Belfast Telegraph

Tuesday 21 October 2014

An unmistakable symbol as Queen Elizabeth lays wreath to Ireland's republican rebels

Queen Elizabeth II accompanied by President Mary McAleese visit the Garden of Remembrance on May 17, 2011 in Dublin, Ireland.
DUBLIN, IRELAND - MAY 17: Queen Elizabeth II and President Mary McAleese lay a wreaths at the Garden of Remembrance on May 17, 2011 in Dublin, Ireland. The Duke and Queen's visit is the first by a monarch since 1911. An unprecedented security operation is taking place with much of the centre of Dublin turning into a car free zone. Republican dissident groups have made it clear they are intent on disrupting proceedings. (Photo by Irish Government - Pool/Getty Images)
2/6/1953. Bishops pay homage to Queen Elizabeth II, at her coronation.


DESPITE the hassle, and expense, in that one moment it was all worth it.

It was an extraordinary moment that had been 100 years in the making.

An unmistakable gesture that went far beyond words — and meant all the more for it.

Those waiting for an official apology from the Queen in the symbolically spectacular cathedral of Croke Park today were always liable to have their hopes dashed by protocol.

It simply could not be managed, say those in tune with royal etiquette.

Instead, what happened yesterday was something more discreet but arguably more concrete, when the Queen took herself to the spot where many leaders of the 1916 Rising were held overnight before being taken to Kilmainham.

The Garden of Remembrance was dedicated in 1966 by Eamon de Valera to the memory of “all those who gave their lives in the cause of Irish freedom”.

A peaceful and perhaps somewhat grubby park in the north of Dublin's inner city, it is now the prominent focal point of many protest marches on their way to the Dail.

As a pit-stop, it was “a standard element of a state visit”, officials from the Department of Foreign Affairs insisted yesterday, but the playing of God Save the Queen at a site dedicated to those who fought against centuries of British rule was something many people never thought they would see.

It was a huge statement, symbolising the normalisation of relations between two neighbouring countries and former foes.

And, of course, it cements the success of the peace process.

Aside from a few faces peeking from the windows of the Dublin Writers Museum and the Hugh Lane Gallery, there were no members of the public in sight.

The north of the city was in lockdown mode — practically martial law — and the authorities were clearly of the view that anything else was a risk not worth taking.

A triumvirate of former Irish prime ministers arrived — Bertie Ahern, Brian Cowen and Albert Reynolds.

At three o'clock, whoops and cheers went up from Parnell Street and members of the Press cocked their heads, wondering — friends or foes?

The Royal Range Rover pulled up at the entrance and the Queen and Prince Philip disembarked.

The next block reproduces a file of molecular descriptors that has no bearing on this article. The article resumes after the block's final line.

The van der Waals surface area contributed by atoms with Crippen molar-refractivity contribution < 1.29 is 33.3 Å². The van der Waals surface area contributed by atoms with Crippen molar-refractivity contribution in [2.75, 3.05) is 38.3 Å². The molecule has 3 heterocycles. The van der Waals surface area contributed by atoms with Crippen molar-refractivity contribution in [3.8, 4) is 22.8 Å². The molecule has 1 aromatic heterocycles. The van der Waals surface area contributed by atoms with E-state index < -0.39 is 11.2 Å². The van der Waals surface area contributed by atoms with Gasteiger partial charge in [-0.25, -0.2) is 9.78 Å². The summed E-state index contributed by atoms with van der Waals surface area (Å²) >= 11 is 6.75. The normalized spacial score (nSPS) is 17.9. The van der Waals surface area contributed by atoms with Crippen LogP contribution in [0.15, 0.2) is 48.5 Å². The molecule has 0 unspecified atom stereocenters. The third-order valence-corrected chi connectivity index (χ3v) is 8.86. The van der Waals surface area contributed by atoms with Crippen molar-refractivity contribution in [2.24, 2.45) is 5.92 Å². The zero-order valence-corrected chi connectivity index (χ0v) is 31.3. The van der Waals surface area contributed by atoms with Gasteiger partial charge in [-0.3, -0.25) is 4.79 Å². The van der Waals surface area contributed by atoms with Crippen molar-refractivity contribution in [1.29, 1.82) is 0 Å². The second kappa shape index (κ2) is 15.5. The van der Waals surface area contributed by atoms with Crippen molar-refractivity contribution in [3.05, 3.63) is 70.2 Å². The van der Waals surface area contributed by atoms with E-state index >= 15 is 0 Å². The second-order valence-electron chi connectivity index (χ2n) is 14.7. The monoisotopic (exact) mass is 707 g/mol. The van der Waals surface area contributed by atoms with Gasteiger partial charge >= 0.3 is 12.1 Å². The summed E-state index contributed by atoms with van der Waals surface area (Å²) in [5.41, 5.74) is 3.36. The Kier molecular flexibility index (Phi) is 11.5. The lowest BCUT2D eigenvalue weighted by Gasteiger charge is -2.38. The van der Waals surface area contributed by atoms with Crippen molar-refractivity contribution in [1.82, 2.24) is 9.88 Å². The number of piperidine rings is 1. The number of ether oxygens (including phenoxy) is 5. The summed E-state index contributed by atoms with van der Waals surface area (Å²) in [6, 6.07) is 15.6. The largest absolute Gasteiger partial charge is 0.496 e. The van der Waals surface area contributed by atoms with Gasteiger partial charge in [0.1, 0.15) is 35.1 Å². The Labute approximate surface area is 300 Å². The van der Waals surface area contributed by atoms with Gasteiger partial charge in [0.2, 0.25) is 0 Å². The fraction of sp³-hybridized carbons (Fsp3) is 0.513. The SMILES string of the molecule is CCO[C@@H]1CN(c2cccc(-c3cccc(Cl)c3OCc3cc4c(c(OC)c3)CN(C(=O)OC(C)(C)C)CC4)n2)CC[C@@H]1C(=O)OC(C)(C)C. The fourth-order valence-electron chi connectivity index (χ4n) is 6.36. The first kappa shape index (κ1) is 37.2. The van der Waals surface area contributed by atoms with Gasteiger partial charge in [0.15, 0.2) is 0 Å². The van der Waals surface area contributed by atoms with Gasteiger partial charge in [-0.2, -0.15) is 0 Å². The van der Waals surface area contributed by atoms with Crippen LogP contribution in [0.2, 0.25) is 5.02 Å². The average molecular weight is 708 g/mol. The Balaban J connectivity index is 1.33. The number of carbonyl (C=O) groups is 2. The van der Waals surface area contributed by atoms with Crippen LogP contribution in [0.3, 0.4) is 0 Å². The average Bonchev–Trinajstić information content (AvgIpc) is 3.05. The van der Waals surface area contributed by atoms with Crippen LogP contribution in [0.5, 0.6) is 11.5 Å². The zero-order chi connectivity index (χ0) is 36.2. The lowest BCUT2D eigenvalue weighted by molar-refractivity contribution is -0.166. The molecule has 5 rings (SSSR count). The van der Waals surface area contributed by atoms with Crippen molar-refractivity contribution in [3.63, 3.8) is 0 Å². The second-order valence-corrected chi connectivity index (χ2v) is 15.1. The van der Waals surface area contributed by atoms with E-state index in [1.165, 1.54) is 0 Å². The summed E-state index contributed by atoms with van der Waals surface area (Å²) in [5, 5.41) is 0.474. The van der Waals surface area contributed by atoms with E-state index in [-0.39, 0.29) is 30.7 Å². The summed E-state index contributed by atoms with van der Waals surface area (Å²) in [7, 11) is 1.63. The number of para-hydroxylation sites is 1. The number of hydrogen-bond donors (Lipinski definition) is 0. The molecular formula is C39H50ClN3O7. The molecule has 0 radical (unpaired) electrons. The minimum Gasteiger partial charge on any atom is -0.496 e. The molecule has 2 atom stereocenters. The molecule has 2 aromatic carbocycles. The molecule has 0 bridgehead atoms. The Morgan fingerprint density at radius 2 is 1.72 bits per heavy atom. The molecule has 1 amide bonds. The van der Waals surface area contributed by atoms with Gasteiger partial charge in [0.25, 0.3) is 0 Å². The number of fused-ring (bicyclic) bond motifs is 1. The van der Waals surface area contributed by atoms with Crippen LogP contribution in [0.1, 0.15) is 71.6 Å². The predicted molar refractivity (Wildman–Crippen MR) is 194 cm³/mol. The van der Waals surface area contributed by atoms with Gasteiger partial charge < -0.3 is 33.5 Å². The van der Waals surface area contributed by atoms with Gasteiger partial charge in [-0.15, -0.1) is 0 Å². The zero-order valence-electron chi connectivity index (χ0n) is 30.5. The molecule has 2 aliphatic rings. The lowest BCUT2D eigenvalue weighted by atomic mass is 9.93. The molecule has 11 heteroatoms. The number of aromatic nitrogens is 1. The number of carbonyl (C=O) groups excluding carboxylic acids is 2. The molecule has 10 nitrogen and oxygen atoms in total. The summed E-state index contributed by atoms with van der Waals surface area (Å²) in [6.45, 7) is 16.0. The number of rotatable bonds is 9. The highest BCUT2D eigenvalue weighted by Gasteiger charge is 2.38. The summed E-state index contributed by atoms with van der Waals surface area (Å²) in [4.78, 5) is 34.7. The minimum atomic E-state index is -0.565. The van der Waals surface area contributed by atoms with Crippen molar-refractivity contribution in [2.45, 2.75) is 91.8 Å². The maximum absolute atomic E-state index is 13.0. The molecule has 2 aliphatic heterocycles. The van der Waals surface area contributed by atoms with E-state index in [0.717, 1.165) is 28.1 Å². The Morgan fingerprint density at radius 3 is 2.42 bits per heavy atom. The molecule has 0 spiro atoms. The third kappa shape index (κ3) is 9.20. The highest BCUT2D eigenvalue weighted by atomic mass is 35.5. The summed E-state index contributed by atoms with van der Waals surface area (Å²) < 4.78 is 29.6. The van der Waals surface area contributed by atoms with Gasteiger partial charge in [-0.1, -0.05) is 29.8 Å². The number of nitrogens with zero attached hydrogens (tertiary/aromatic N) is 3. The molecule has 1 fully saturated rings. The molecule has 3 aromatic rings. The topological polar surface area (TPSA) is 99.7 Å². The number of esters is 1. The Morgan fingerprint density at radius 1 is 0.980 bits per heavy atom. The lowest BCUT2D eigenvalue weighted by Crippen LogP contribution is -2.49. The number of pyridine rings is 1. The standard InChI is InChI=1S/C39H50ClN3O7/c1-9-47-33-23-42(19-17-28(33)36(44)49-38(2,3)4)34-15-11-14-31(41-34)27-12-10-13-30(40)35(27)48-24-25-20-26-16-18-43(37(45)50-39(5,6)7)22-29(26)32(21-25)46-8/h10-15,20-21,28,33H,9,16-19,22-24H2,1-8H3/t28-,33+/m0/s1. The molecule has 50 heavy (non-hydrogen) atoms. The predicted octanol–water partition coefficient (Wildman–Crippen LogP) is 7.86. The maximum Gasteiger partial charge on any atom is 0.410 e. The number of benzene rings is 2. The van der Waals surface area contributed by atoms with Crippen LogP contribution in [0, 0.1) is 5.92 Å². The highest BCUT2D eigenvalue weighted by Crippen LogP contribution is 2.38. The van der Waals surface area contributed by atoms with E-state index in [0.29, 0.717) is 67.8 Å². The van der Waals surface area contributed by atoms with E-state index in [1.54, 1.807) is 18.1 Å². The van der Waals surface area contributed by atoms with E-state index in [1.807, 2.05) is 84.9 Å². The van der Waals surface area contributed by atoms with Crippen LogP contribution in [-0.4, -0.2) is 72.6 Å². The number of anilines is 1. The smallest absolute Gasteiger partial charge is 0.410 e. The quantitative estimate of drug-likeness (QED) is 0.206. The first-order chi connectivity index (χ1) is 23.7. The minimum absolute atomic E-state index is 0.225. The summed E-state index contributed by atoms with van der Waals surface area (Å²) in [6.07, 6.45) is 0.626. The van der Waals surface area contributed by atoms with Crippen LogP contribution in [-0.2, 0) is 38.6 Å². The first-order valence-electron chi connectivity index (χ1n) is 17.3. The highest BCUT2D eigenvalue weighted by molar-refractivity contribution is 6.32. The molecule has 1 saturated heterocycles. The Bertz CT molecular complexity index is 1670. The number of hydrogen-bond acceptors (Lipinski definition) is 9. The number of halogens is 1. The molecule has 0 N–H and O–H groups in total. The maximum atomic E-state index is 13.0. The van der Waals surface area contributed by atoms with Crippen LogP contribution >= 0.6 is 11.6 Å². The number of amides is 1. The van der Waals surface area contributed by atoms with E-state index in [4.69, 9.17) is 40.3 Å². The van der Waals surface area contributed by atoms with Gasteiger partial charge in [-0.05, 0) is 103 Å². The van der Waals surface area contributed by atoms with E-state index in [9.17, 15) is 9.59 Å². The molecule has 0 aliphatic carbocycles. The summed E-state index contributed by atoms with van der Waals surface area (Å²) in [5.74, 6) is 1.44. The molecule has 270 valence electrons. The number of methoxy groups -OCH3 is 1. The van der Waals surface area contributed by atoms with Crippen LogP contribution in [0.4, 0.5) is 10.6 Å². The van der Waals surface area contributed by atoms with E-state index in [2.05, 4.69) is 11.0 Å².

She had changed into a new, fancier outfit than her green landing ensemble — an ivory dress and coat of Swiss wool, interwoven with silver and gold threads, trimmed with olive-green flowers and a matching hat.

President Mary McAleese had followed suit, exchanging her earlier pink for a more sober black dress and coat, trimmed with white piping.

Behind, Martin McAleese and Prince Philip chatted happily.

By now, cries of protest could clearly be heard in the background and the British and foreign Press nodded grimly — they had thought so.

Almost alone, it seemed, the Queen stood in front of the mournful sculpture of the Children of Lir which represents the Irish war dead, looking up as the British national anthem was played out by the combined military band.

Then she took a laurel wreath handed to her by two military police. She adjusted the ribbon and stood back. Then she bowed her head.

Moments later, the same gesture was made by President McAleese, who placed a second wreath on the stand.

A fleet of black balloons drifted almost, but not quite, overhead, released in a gesture by the Irish Anti-War Movement in a silent but highly visible protest.

Then the Tricolour was hoisted aloft to flutter in the breeze and every Irish person in the garden stood a little straighter as their National Anthem sounded out.

If there was one moment to sum up the whole visit, this, surely, was it.

Despite the rows, the cost and the noses out of joint, it somehow seemed to be worth it.

Stopped on the way out, Bertie Ahern told how he sat next to Her Majesty at a banquet after the Good Friday Agreement and she had told him that she had been everywhere in the world “twice” but that she would “like to set foot in the Republic of Ireland”.

That wish was fulfilled yesterday.

No wonder the Queen was beaming.

Background

The Garden of Remembrance was opened in 1966 on the 50th anniversary of the Easter Rising. It is dedicated to “the memory of all those who gave their lives in the cause of Irish freedom”. The laying of a wreath in the Garden is an element in all State visits. The sculpture, inspired by the legend of the Children of Lir and the WB Yeats poem, Easter 1916, was unveiled in 1971.

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